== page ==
The Morning After
10.17.13 3:00 PM ET
Up to Speed: Five Facts About the Debt Deal
It was touch and go there for a while but Congress has finally done it! At the eleventh hour a budget deal was passed to end the government shutdown and avoid default before the October 17 debt ceiling deadline. Granted, not everyone was on board. Rep. Paul Ryan and Sens. Marco Rubio and Ted Cruz defiantly—though ultimately symbolically—opposed the bill that President Obama signed eagerly with the promise of reopening the government “immediately.” So what else is in this stop-gap legislation?
The Government Shutdown is Over
After two weeks of frenzy and furloughs, this bill promises to fund the federal government through January 15, allowing nearly 800,000 government employees to not only get back to work immediately but receive back pay for the time they were off.
The Debt Ceiling Has Been Raised
If you, like Steve Carell in Anchorman, have spent the past two weeks unsure what everyone’s been yelling about, the debt ceiling is just a fancy name for the maximum amount of money the government is allowed to borrow. So, if we were to reach our debt ceiling deadline of October 17, the U.S. would default on its debts, of which we have many, potentially causing a serious economic crisis. The deal signed last night managed to avoid allowing that to happen by raising the debt ceiling, allowing the Treasury to continue borrowing through February 7. The deal also endows the Treasury with the flexibility to avoid default at least for a period of time after that deadline—meaning it might be even longer until we have to go through this again.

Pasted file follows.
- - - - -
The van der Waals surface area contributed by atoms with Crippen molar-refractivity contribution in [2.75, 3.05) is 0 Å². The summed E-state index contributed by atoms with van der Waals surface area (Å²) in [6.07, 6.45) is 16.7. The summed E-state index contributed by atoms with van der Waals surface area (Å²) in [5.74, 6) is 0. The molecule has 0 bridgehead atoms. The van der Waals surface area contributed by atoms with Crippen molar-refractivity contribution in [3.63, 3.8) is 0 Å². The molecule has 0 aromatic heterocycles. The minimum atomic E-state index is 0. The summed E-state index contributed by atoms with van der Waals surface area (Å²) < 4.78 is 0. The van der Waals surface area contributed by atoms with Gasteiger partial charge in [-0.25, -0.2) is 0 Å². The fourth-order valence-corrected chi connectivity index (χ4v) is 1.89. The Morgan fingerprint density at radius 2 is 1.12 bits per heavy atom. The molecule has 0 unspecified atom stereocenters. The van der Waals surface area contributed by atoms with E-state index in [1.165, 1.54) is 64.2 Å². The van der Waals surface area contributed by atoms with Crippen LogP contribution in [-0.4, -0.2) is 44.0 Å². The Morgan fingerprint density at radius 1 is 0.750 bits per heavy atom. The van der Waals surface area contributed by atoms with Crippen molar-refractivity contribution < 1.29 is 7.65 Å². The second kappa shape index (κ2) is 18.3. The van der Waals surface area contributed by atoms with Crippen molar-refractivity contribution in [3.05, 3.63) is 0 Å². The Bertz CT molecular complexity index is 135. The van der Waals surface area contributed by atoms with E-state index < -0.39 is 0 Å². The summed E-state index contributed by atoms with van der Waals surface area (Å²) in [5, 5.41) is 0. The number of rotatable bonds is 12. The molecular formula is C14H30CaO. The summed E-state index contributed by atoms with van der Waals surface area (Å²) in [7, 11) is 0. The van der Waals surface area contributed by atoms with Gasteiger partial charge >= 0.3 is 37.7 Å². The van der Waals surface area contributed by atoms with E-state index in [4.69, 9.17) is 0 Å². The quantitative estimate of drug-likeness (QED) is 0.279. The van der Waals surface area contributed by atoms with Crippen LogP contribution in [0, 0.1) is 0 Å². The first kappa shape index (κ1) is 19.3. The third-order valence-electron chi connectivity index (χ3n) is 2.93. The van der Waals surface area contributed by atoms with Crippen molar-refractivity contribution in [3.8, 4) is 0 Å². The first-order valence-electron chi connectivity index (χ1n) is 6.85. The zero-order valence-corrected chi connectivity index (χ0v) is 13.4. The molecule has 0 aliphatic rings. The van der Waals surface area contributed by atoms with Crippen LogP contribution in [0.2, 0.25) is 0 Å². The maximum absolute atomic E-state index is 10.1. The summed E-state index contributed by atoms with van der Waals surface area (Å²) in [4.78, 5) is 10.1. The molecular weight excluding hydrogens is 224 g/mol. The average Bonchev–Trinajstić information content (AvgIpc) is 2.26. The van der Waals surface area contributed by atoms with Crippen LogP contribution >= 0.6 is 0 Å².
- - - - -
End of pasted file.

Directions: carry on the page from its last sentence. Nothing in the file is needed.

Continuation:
Much to the chagrin of the House Republicans who effectively held the government hostage in an effort to defund the universal health care law unaffectionately known as Obamacare, the deal signed Wednesday night included no such cuts. The only minor concession given to Republicans with regards to the Affordable Care Act involves enacting a new set of procedures to verify the incomes of some insurance subsidy recipients.
An assessment of how other countries reported on the U.S. government shutdown.
House and Senate Must Play Nice
The bill instructs negotiators from both houses of Congress to let bygones be bygones and agree on a national budget by mid-December.
The Bill Is Not Exactly “Clean”
In addition to temporarily saving the U.S. economy from ruin, the debt deal also includes a provision to provide Bonnie Englebardt Lautenberg, the widow of the late New Jersey Senator Frank Lautenberg, with $174,000. While Lautenberg, who died in June at 89 while still in office, was one of the 50 richest members of Congress with, as of 2012, a $56.8 million net worth, it is a Congressional tradition to honor a member’s death by making a one-time payment equivalent of a year’s salary to their surviving spouse.
Additional funding for a lock and dam project on the Ohio River that benefits none other than Senate Minority Leader Mitch McConnell’s home state of Kentucky also managed to make its way into the debt deal.